Greetings friends! Of course I have been up to all sorts of things so far this summer. As some of you already know, I have taken a position at a private prep-school here in LA…teaching US history, a sort of hybrid Western Civ course, and an honors course in Civil War and Reconstruction history. So I am stoked. But…I am not leaving the digital world. Not by a long shot. Office Hours, my free student resource geared to helping students with some of the more pressing questions, is still going strong – here’s the latest, on the 1963 Birmingham Campaign.
I am also very excited about my US History podcast (you’ll get the name of it soon enough…), where I will talk with experts in US History, American Studies, and other areas of Americana. The launch date is September 1 and my first guests will include, Kevin Levin, Megan Kate Nelson, Robert Rakove, Julian Hayter, Christian McWirther, Heath Hardage Lee, and Robin Foster. Don’t be surprised if our conversations tend to kick up a fuss…I mean, those of you who know me should expect nothing less.
Lot’s going on, yes? Stay tuned and be sure to fill out the form when prompted to get notified just as soon as things get rolling!
I suppose the social media hashtag #AllLivesMatter is well-intentioned. Of course, everyone’s life matters. But as an offering in response to the #BlackLivesMatter campaign and philosophy, which is how people seem to be using it, the hashtag is insensitive, a gross misunderstanding (or ignorance) of history and its legacy, and entirely absurd.
#BlackLivesMatter reminds us that American heritage reflects 400 years of institutionalized enslavement, oppression, and murder directed specifically toward – wait for it – black folks. And here’s the real sticker: for the most part, white America has stood silently by and let it happen…for four centuries.
Have “all” people been singled out for enslavement? Have “all” people had their children stolen and sold? Have “all” people had to resign themselves to arbitrary beatings and rape? Have “all” people faced a lynching for simply exercising their Constitutional rights? Have “all” people faced the humiliation of legal public segregation? Have “all” people been denied a seat at a lunch counter or on a bus or in a theater? Have “all” people faced the reality of being singled out by law enforcement when they leave their homes? Have “all” people been criminalized for their manner of dress? Have “all” people had to instruct their children that they will be treated as potential threats and thus take especial care not to be killed? No.
Many white Americans understand the legacy of slavery and Jim Crow era racism as things of the past – terrible yes, but over. And these folks suggest that we all move along; that if everyone obeys the law, there will be no trouble. And we will all live in peace – all of us. But anyone who has been paying attention knows that this is not the case. Anyone who reads the news and still believes things are fine is confused. Using #BlackLivesMatter does not mean that other lives do not matter – it is an acknowledgement of a history of brutality, its legacy, and its modern manifestations.
#BlackLivesMatter reminds us that the unseemly American tradition of enslavement, oppression, and murder is still with us. And until “all” Americans can admit this, little will change.
When does it stop? When does the institutionalized murder of black Americans come to an end? From where I sit, things don’t look very promising. And why should they? If our history teaches us anything it is that it has been perfectly acceptable to steal and extinguish the lives of black people in this country for 400 years. Our racism is as systemic as any of our ideals, and thus calls into question the very foundational virtues that launched our nation. What was true in 1620 was true in 1750 was true in 1830 was true 1890 was true in 1960 and is true in 2016. Out heritage offers very little to convincingly suggest that black lives make any difference whatsoever – a history of slavery and murder portend a grim future.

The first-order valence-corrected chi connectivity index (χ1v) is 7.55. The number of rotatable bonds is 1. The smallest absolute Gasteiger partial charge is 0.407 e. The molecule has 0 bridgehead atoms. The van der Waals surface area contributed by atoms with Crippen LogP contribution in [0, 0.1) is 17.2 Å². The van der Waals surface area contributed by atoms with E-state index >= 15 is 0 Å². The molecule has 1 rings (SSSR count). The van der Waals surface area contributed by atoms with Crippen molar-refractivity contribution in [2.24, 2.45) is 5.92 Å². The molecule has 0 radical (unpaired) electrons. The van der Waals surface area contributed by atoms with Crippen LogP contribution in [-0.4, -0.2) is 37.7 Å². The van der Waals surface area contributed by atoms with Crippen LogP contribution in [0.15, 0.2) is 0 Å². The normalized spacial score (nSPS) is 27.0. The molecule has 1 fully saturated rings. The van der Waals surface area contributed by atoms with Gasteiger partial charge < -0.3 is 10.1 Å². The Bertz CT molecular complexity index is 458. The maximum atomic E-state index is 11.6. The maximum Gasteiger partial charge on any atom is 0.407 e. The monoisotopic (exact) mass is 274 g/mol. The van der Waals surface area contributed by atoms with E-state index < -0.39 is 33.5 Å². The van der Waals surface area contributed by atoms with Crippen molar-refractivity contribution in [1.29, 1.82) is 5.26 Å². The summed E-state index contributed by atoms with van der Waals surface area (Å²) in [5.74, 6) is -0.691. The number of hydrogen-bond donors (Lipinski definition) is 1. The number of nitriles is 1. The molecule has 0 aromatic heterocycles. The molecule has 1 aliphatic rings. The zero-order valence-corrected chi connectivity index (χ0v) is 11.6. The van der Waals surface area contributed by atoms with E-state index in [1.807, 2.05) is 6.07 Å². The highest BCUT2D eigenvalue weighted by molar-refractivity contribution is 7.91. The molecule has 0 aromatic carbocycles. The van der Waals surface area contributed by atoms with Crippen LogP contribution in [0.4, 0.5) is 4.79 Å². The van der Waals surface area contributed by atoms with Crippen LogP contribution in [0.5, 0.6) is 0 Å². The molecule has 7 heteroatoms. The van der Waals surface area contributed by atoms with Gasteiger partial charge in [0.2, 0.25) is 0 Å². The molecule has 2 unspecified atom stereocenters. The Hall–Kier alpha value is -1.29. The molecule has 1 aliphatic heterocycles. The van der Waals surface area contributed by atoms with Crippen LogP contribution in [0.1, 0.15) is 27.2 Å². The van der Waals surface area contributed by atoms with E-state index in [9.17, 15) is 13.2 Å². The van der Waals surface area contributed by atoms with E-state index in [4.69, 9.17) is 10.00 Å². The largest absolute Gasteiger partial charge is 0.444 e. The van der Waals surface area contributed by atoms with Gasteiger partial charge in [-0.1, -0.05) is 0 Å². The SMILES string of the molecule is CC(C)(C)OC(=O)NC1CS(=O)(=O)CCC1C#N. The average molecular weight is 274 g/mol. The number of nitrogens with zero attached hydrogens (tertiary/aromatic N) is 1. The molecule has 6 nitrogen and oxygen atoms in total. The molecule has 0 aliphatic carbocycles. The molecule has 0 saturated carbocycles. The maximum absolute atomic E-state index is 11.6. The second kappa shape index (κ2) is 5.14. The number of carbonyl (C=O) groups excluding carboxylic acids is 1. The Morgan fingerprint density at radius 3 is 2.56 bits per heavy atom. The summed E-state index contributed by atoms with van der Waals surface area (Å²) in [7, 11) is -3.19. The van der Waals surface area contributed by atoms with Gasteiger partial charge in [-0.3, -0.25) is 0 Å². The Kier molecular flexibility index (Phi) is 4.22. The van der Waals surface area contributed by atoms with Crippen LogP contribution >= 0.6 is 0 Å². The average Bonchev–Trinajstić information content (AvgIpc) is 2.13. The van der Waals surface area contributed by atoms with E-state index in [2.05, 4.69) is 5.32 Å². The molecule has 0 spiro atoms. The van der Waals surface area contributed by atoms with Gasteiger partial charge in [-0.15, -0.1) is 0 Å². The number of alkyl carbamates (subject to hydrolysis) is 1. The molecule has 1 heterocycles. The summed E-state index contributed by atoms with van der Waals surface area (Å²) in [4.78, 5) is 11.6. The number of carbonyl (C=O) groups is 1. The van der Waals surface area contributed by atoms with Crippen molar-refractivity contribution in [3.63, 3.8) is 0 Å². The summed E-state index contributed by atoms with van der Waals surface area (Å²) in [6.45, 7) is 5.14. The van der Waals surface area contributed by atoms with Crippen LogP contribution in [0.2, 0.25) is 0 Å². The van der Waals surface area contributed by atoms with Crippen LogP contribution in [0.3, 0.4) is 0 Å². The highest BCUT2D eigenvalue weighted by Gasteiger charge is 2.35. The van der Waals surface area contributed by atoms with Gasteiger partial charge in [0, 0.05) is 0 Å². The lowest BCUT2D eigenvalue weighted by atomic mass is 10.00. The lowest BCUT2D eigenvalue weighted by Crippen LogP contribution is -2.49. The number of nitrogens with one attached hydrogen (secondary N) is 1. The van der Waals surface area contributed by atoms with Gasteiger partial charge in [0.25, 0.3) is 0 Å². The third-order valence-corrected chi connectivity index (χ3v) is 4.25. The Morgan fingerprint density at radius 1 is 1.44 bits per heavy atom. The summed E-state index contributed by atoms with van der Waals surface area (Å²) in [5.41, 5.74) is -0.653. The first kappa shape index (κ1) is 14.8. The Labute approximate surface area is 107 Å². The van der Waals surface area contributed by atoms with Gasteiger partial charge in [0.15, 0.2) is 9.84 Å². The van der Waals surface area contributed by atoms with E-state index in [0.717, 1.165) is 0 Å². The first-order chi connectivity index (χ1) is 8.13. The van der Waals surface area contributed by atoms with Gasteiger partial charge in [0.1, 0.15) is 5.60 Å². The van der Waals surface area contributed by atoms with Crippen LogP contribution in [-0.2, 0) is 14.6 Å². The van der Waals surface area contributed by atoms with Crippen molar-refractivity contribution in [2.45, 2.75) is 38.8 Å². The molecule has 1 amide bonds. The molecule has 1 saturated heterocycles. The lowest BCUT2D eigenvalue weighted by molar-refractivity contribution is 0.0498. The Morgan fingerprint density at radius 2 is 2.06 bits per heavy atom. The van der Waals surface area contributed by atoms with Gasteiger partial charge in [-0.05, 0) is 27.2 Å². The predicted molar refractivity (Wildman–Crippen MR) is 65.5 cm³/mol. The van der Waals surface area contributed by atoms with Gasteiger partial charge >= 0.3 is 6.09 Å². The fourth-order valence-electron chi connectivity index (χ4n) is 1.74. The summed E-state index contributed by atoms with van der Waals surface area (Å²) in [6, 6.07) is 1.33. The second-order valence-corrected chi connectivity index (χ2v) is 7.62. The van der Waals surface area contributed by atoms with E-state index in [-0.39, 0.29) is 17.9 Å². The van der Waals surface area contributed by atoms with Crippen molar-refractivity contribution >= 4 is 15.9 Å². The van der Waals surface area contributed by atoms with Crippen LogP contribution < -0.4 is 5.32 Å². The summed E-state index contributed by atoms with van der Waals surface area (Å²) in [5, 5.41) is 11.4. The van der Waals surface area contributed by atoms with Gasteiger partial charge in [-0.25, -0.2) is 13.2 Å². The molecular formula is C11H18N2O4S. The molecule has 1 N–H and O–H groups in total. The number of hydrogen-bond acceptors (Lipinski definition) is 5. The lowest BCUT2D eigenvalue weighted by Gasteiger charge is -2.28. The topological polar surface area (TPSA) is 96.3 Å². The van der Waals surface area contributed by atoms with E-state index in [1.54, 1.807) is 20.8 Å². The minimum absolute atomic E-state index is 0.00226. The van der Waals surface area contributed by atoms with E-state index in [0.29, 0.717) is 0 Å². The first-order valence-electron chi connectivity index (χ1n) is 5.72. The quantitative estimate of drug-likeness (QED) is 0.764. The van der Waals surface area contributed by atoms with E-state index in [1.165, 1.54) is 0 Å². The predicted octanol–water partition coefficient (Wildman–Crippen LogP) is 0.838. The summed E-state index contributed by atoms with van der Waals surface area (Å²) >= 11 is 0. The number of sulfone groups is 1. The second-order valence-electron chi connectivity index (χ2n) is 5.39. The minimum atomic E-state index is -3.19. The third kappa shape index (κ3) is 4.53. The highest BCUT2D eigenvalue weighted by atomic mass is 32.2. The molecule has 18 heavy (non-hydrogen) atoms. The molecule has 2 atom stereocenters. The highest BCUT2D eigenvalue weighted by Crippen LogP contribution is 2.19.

As white progressives, we condemn those who perpetrate these heinous acts, and yet so many of sit silently and do nothing. But we MUST act. It is imperative. If we do nothing, are we not complicit in the very crimes which we so disdain?
We MUST act. We must acknowledge white privilege. And we must admit that we have been its beneficiary for four centuries.
We MUST act. We must dispense with any self-congratulatory notions that because we have black friends and elected a black president that things are getting better. They aren’t.
We MUST act. We must understand and adopt the philosophy of #BlackLivesMatter.
We MUST act. We must engage in a meaningful and public discussion about race, despite the consequences.
We MUST act. We must stand beside our black brothers and sisters on the front lines.
Fellow white progressives, the time for luke-warm alliances has come to an end. It is time to put our lives on the line as so many have done before us. There will most certainly be missteps and unintended insensitivity; we will reveal our ignorance.
The Office Hours series is clicking along at a good clip – and doing well…strangely, not so much on Youtube, but most definitely on Facebook. Go figure. At any rate, here are my two latest episodes: One on counting the Civil War dead and the other on the Teapot Dome scandal. Hey – students ask – so I answer, which means…if you are dying to know about something concerning United States history, just ask. I might feature your question on Office Hours.
In other news, I have a podcast in development set to launch by fall. I’m asking the tough questions. So stay tuned. Anyway, enjoy the videos 🙂 Oh…and by the way, I am shooting one today explaining Alexander Hamilton and the assumption of state debts. Because Hamilton.